To most creative artistes, the issue of performance centres for entertainment has been topical. That is why when the NPP mentioned in the 2016 manifesto of that they would build nine (9) large-seating ultra-modern theatres across 9 regions, they received a lot of plaudits.
Even though they reneged on that promised, the Deputy Minister of Tourism, Arts and Culture, Dr Ziblim Iddi, came out to explain that after getting into deliberations, they realised it was better to rather renovate the auditoriums of the various Centres for National Culture than construct new structures for theatres. For the records, what the NPP has provided at Koforidua is a far cry from what they promised. They did not construct ‘large-seating’ or ‘ultramodern’ theatre. That was just a performance centre repainted!
Dr. Ziblim Iddi – Deputy Minister of Tourism, Arts and Culture
The renovation of the cultural centres is a promise made by the NDC in their manifesto in 2016, and a promise they have repeated this year.
In the collective interest of the creative arts sector, the construction of the bigger and ultra-modern theatre, one that supplants the National Theatre is very necessary. But the NDC says they would rather refurbish the National Theatre.
It would be recalled that a few years ago, concerns were raised about the poor air conditioning system at the National Theatre. Even though they bought some mobile ACs to augment the central air conditioning system, it has also been resolved that some renovation works need to be done at the theatre.
The NPP states in its manifesto that they “have set up the Creative Arts Council to organise the processes leading to the drafting of the Creative Arts Bill and the establishment of the Creative Arts Fund. It works closely with associations in the Arts, including MUSIGA, Performers, FIPAG, Arts Association and others to ensure the industry consolidates and moves faster.”
The truth is that the Creative Arts Council has not been set up yet. What has been in existence is an interim council headed by Mark Okraku-Mantey to help organise the sector as it transitions into a full council. That will be made possible after the Creative Arts Law has been passed. It is rather surprising that the law that gives force to the establishment of the council has not been passed but they claim the Creative Arts Council has been formed.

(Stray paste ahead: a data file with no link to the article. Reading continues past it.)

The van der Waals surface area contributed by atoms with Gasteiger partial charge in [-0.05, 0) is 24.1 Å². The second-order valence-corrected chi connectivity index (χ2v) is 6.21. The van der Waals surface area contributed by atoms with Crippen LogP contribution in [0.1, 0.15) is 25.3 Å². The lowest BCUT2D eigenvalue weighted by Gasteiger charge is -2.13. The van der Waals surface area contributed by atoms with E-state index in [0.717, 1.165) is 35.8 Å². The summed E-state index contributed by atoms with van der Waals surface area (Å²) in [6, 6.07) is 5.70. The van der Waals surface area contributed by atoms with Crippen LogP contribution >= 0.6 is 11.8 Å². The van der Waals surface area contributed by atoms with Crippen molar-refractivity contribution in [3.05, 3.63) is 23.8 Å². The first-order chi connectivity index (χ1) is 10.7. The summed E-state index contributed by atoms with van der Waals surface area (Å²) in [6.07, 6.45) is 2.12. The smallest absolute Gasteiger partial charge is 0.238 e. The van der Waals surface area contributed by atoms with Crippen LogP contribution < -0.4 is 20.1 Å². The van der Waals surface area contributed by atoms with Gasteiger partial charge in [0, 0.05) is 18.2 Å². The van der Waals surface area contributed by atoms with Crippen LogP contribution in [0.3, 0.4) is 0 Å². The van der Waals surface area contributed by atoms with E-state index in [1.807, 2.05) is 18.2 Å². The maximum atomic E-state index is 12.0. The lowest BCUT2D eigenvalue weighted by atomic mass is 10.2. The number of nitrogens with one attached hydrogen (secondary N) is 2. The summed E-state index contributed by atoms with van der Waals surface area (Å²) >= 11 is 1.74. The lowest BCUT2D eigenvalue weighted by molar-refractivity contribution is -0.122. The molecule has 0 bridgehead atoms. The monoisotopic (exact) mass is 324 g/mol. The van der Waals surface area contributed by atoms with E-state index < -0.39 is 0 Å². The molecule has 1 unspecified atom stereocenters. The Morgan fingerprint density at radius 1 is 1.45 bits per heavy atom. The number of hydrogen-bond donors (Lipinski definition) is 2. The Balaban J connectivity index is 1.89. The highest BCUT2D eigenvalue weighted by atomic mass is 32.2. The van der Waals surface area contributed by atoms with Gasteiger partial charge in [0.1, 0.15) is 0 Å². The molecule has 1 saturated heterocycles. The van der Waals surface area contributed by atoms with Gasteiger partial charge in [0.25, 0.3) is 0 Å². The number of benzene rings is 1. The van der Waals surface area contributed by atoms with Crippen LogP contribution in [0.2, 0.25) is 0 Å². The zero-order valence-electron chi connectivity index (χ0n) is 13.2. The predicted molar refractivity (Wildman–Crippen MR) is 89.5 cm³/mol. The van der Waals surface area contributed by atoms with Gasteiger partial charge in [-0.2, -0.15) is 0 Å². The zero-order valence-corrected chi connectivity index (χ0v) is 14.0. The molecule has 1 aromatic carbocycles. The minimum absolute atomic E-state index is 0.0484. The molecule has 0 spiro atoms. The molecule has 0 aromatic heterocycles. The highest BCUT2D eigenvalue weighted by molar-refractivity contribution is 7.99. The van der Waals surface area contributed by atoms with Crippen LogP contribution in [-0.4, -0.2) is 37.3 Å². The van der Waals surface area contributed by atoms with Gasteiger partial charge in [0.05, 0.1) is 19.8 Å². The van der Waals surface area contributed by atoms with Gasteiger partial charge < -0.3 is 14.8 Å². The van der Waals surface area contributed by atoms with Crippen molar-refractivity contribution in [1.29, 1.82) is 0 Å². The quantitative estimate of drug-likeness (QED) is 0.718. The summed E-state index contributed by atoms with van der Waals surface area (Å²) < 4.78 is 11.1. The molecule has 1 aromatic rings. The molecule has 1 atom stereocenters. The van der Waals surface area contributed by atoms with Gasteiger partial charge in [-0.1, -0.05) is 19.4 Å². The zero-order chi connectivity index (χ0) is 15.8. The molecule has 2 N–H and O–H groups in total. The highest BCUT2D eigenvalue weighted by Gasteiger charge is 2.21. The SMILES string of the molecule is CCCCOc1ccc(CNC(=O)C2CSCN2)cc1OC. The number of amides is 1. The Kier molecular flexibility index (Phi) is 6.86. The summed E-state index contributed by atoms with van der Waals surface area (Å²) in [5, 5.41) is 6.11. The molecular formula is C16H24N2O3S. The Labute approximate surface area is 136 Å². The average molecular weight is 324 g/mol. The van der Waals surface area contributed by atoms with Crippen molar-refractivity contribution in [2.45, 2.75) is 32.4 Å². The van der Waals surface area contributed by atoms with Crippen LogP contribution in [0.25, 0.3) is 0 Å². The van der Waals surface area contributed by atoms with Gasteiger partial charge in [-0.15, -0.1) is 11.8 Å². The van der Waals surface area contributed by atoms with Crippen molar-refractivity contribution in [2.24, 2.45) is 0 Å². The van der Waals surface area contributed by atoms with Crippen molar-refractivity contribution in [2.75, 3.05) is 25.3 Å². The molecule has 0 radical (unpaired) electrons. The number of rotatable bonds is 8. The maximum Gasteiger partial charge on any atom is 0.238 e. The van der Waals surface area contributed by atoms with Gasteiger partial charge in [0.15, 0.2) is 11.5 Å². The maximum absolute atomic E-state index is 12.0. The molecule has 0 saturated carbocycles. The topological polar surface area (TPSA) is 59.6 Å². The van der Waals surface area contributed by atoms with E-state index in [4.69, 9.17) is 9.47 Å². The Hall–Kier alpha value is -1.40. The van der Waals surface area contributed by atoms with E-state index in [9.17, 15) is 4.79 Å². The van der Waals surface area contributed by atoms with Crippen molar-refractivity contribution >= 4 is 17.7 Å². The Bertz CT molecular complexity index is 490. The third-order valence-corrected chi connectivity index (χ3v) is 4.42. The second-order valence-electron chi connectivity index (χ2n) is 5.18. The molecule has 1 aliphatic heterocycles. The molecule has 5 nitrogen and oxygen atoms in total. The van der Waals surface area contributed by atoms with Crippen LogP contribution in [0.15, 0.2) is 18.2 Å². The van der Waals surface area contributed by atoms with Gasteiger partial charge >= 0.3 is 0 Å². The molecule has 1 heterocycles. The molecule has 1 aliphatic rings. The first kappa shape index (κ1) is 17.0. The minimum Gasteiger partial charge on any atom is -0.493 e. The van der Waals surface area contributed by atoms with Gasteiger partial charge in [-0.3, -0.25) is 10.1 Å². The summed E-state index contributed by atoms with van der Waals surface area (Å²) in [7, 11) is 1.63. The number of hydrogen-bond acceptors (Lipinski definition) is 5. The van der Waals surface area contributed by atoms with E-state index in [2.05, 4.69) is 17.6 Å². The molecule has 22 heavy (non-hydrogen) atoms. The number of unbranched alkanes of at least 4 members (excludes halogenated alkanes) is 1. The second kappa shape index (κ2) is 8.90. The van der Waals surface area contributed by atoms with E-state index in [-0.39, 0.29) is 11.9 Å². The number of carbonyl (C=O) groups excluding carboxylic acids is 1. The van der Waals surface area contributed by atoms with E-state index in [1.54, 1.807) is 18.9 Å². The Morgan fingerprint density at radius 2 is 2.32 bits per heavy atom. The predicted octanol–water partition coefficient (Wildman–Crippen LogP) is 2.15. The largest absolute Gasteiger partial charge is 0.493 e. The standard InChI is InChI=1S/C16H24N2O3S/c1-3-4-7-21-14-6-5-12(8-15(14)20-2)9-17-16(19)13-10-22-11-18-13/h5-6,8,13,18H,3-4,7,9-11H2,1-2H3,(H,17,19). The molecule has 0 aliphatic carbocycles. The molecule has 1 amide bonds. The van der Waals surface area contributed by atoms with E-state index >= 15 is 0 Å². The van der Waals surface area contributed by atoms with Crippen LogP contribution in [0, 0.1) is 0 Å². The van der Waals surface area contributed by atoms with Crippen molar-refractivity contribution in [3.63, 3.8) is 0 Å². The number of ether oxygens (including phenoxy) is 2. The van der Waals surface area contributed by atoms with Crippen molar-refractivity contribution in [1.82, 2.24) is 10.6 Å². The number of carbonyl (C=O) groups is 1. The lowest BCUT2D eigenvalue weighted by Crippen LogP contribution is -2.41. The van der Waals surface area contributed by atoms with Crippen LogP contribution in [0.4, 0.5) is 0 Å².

Mark Okraku-Mantey – President of Creative Arts Council
I am much concerned about arts education, a reason I find one of NDC’s promises quite interesting. They intend to “structure the educational curriculum to allow students to appreciate the relevance of culture and creative arts in life and national development.” The problem of our educational system, especially at the basic school level when it comes to the creative arts is lack of the requisite teaching and learning materials and teachers who are well-versed in the creative arts courses. It is therefore imperative that teachers are well-trained in these subjects before they are made to teach them.
The situation on the ground is that, at the basic school level, teachers who have no expertise in the arts are made to teach Creative Arts because they are class teachers.
To make the promise work, the education ministry would have to consider giving great attention to creative arts teachers – training a lot of them for this cause.
I also have a problem with the NDC’s promises to offer scholarships to under-privileged artistes to improve themselves. In as much as it is a good promise, I think such scholarships should start from the schools. Just as premium is given to the sciences in schools, and scholarships are given to science and mathematics students, so shall there be scholarship packages for pupils and students in the creative arts. This will help clear misconceptions about the arts and do away with its relegation by society.
It is good to promise everything but we need to set our priorities right as an industry. What the industry needs now is not about establishing music recording studios. The ordinary creative in Ghana needs a better copyright system, funds to boost their business, conducive performance venues and effective marketing platforms. Any other thing can be added when the essentials have been established.
Obviously, the two political parties have given stakeholders in the arts sector a lot to mull over.
The onus lies on the electorate to also make their own analysis of the promises and choose which ones hold great fortunes for the industry.
The writer, Kwame Dadzie, is an entertainment journalist with Citi TV/Citi FM and citinewsroom.com